Tuna Noodle Casserole Teaches us about Mother Sauces and Sustainability

With apologies to the legitimately culinarily trained, I’m going to give readers an intro into three of the Mother Sauces, through the vehicle of the humble Tuna Noodle Casserole.

In Tuna Noodle Casserole for an Army, I covered these basics:

  • Béchamel – essentially a roux of butter and flour, thickened with scalded milk. Béchamel, the base of many other sauces, was named after its inventor, Louis XIV’s steward Louis de Béchamel.
  • Velouté – replaces milk with broth. It is also one of the 3-5 “mother sauces,” velouté is a STOCK-based white sauce. Enrichments such as egg yolks or cream are sometimes also added. Velouté sauce is the base for a number of other sauces.
  • Mornay – adds cheese or cheese and egg yolk. Usually Parmesan and Swiss, has been added. It’s sometimes varied by the addition of fish or chicken stock or, for added richness, cream or egg yolks. Mornay sauce is served with eggs, fish, shellfish, vegetables and chicken.

For the gourmet version of the tuna noodle casserole, I basically use a Béchamel, add porcini broth, wine, then cheese. So, this is a mash-up of mother sauces, but it’s miles beyond the “open a can of condensed soup..” versions!

Technique:

  • The basic idea here is to prep the macaroni till it’s slightly underdone,
  • Make a yummy, slightly cheesy sauce to bind it all together,
  • Mix it all together,
  • Add some yummy crunchy topping,
  • Bake until it’s bubbly and the topping is browned.

It’s that easy.

Here’s the challenge:

  • There’s the following a recipe part. Rarely done in these parts.
  • Then there’s tripling or quadrupling a recipe which a certain brother-in-law chef did once dutifully outline. But like Barbie, some of us find math hard.
  • How to move quantities of food from pot to pot? No food-service sized utensils? A bowl makes a more efficient ladle at these proportions.
  • Since a friend is not well, the idea of utilizing the entire 32 oz. pack, and having a “hot dish” to take over was appealing.

  • Every effort was made to conform loose techniques and measures to something resembling a real recipe. (Some cooks, apparently, don’t cook by the “about that much” method.)
  • Canned condensed soup is evil. It’s so easy to make a more wholesome sauce that tastes tons better, it’s just not the place to cut corners.

Tuna Noodle Casserole for an Army (or at least a good sized group)

  • 1 32 oz pack of troll-caught albacore from Wild Planet
  • 7 TBSP fat (I used half butter/ half Smart Balance)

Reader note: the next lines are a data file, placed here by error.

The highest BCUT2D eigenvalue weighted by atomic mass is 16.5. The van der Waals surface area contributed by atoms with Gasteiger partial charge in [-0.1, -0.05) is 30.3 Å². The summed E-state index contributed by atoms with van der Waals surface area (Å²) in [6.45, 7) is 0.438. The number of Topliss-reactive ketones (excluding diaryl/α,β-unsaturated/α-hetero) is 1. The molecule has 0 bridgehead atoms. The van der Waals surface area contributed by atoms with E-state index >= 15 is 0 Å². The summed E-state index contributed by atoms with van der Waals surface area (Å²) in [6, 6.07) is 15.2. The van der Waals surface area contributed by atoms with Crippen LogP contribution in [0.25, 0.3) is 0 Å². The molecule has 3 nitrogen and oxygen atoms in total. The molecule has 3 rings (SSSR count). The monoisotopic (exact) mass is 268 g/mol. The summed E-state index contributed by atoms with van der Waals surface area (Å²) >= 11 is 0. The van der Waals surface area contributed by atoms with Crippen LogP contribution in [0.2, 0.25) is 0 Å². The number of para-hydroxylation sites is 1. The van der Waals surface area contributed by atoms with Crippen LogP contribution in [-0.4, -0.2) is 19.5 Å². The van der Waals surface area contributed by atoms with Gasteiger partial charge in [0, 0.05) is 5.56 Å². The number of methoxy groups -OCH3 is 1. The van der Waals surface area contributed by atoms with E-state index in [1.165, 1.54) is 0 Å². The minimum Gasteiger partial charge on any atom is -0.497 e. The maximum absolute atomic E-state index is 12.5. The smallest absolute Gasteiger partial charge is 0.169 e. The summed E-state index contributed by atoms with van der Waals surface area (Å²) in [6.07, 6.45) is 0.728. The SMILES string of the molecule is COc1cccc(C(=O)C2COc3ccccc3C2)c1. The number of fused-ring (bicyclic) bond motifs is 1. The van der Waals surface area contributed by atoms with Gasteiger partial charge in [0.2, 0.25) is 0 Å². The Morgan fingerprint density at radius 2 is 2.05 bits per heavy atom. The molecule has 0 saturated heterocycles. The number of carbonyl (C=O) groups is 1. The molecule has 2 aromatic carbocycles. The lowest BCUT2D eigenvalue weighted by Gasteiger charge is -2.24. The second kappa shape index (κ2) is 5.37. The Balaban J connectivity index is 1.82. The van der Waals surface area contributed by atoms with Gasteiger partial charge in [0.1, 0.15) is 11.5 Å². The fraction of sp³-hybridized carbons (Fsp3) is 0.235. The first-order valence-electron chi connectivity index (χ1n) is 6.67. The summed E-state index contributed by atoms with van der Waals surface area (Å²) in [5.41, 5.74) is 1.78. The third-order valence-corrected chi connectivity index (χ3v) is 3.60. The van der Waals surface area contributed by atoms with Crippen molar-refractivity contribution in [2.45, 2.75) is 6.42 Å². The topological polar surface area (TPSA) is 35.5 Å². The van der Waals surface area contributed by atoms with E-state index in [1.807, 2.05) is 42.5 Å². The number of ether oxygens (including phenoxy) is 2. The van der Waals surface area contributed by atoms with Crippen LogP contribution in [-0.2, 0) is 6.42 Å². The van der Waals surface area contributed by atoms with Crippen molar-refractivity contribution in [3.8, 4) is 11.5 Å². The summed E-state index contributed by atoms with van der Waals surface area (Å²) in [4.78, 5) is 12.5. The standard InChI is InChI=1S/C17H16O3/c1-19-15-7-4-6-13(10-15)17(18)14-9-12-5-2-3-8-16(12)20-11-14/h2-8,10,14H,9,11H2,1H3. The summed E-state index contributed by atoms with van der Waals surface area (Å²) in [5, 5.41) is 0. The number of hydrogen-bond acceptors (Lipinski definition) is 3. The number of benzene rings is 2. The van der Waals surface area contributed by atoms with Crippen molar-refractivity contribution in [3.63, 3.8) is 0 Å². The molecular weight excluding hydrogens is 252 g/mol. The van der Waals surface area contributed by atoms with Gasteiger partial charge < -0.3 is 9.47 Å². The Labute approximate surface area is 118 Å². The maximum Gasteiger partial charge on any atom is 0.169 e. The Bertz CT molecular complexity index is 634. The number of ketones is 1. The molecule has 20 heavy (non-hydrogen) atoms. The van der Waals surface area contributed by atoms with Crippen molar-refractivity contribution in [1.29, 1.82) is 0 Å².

For topping:

1.5 C Panko crumbs
1.5 C grated parmigiano- reggiano/pecorino romano blend
1 TSP Pimenton
1 TSP Tony Cachere’s seasoned salt

Four Sauce Mornay “More or Less”:
3 C diced onion
1 C sliced celery
1/2 C porcini mushrooms rehydrated (3/4 C of soaking liquid reserved)
2 lbs macaroni just underdone (replaced 1 lb of macaroni with veg)
3 C grated cheese (emmenthaler, gouda, havarti mix was on hand)
1 C flour
3/4 C sherry
2 C whole milk
3.5 C chicken broth
1 TBSP tamari
3 tsp hot sauce
1/4 C ground flax seed
1 tsp dill
1 tsp celery seed
3 tsp dried oregano
1 tsp dry mustard
4 tsp grated lemon zest

1/3 C chopped fresh Italian parsley
6 TBSP fresh lemon juice
3 C frozen peas, thawed

Steps:

  1. Put water on to boil – we did two lbs of pasta (gemeli and elbows were on hand) in two batches.
  2. Prepped veg
  3. Tried to reconcile two different recipes – one for a super sized casserole but it called for pre-made alfredo sauce; and the other was for a third of the size recipe, roughly.
  4. I measured out my cheeses, panko, spices.
  5. Threw the peas in between the two batches of pasta to thaw.
  6. Began the sauce by sweating the veg, then adding spices, 1C flour, sherry, mushroom broth, then chicken broth, milk…
  7. Cook and stir to make a béchamel/velouté which later becomes a Mornay (every chef or culinary student out there is probably cringing right now…)
  8. Once you see how the sauce is thickening, you judge the amount of sauce you have and how it will hold and bind the pasta; I had to add more liquid.

The key to this is that you use fantastic Wild Pacific Albacore (available at Whole Foods under the Wild Planet label.)

This tuna is sustainably caught, by a small consortium of Western fisherman, using lines and trolling. Essentially catching each tuna one at a time, without damaging the sea floor, or capturing and killing incidental or “By-Catch”.

This was a comical, and delicious adventure of a product review and this is one product I’m happy to recommend.


~ by jacqueline1230 on October 6, 2008.

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